If programming knowledge is the new literacy, you have to start early.

BrainPad
 

People of a certain generation are expected to know how to replace fuses or even do elementary repairs on a washing machine. It’s either your father or your grandfather, or maybe you yourself, sir. When today’s kids grow up, however, they will probably live in a world where it’s expected that one knows a little bit of C#. If for nothing else, at least to know how to do some elementary debugging around the house.

BrainPad front
 

BrainPad from GHI Electronics is the latest offering in tools that aim to teach children how to code. It’s an ARM-based development board with illustrative silkscreen drawings that show the main MCU as a brain, and various peripherals connected to it. A metaphor any kid can relate to.

Of course, children have short attention spans and crave for a steady supply of novelty. To keep young minds interested, BrainPad cleverly implements a mikroBUS™ socket. Click boards are like Lego blocks, and there’s endless discovery and experimentation to do with the many available boards.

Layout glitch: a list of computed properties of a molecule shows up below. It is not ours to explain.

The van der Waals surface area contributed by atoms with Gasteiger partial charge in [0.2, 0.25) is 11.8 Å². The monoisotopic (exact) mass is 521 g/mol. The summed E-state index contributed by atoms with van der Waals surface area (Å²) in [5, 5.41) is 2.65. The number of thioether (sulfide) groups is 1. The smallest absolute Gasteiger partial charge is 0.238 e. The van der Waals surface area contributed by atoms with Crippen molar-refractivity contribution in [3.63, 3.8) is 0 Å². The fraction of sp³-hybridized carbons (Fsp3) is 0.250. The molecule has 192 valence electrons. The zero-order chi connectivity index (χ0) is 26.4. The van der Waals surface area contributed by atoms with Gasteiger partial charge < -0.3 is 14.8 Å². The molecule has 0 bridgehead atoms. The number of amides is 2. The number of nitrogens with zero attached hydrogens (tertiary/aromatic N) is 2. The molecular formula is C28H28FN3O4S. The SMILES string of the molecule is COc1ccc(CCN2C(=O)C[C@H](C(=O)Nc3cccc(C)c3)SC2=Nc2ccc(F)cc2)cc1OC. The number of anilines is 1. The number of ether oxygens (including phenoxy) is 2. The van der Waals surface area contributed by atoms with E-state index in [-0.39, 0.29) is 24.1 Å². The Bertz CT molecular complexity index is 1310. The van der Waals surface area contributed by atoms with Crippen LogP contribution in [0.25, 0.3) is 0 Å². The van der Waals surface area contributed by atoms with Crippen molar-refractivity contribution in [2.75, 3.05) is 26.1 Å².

The board comes in two versions. One is for C#, with Microsoft’s .NET Micro Framework (similar to Quail), while the other is for C++, compatible with Arduino software (similar to Flip & click).

Apart from the vivid silkscreen design, the board is of interest to educators because of the extensive documentation it comes with it. The GHI Electronics web page has several tutorials, divided by age groups of the intended reader.

Get your kid a BrainPad, and your grandkid will have someone to rely on to do some basic programming chores around the smart home of the future. Or even something more.

Yours sincerely,
MikroElektronika

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